`Several other speakers voiced their goodwill, after which Mr McCulloch was presented with an illuminated address and a purse well filled with notes ….. in the hope that the money would help build a new boat …. to regain the cup’. A gold wrist-watch, `suitably inscribed’ was given to Mr McCulloch’s wife and gold medals to each of Heather’s crew from the 1921 and 1922 contests. `On resuming his seat, Mr McCullogh was again cheered, the audience singing “For He’s a Jolly Food Fellow”‘.

What he would have got had he won?

Meanwhile, back in Auckland, a disturbing trend was emerging. While its administrators and supporters regarded scratch racing in one-design boats as the ultimate competition, it was difficult to achieve. The boats were not exactly the same, and nor were the abilities of their owners. In fleets of twelve or thirteen, it requires a hardy soul indeed to campaign a slow boat, week in and week out, for no reward. Most did not, and soon raced elsewhere.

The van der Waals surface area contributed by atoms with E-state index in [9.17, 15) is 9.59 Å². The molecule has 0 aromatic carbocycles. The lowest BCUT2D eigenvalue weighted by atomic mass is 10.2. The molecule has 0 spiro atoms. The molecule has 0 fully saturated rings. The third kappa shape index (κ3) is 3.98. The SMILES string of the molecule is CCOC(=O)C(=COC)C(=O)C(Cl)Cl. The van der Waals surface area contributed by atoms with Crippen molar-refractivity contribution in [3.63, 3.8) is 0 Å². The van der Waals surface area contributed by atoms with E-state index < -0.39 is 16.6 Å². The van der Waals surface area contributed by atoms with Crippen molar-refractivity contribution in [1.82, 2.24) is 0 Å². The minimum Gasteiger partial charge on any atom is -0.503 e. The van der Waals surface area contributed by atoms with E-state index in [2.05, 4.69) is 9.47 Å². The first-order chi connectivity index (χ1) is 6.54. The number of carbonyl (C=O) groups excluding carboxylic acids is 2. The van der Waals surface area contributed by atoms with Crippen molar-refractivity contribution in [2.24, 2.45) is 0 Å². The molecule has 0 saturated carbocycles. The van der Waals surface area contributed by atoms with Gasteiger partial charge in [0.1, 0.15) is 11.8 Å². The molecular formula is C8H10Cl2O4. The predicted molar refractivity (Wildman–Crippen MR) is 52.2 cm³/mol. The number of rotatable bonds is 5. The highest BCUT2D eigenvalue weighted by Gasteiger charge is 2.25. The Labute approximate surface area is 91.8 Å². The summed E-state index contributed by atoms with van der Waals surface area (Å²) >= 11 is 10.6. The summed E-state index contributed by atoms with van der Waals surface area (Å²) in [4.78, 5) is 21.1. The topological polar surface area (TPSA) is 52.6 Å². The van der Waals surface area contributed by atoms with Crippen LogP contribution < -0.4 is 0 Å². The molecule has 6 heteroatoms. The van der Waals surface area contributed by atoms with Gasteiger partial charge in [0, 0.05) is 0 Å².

Beginning with La Ola as early as 1917, unsuccessful One Designs often raced with modified sail area in the 14-foot Handicap Class, (renamed the T-class in 1921). As long as new hulls were being built, it was not a problem, but once that slowed, the Class looked very thin indeed.

Also, the first measurement problems had arisen, an aspect that would plague the class for decades. The original 1916 plans were relatively simple and in many instances called for maximum tolerances, but set no minimums. Several boats had variations of as much as 3 inches less in the width of the tuck, all quite legal under the rules and duly passed by their measurers.

The rules were strengthened by the Auckland Yacht and Motor Boat Association in April 1922, but in seeking their ideal of a strict one design class, they allowed that only boats now complying with the 1922 rules could race for the Sanders Cup. All hell broke loose.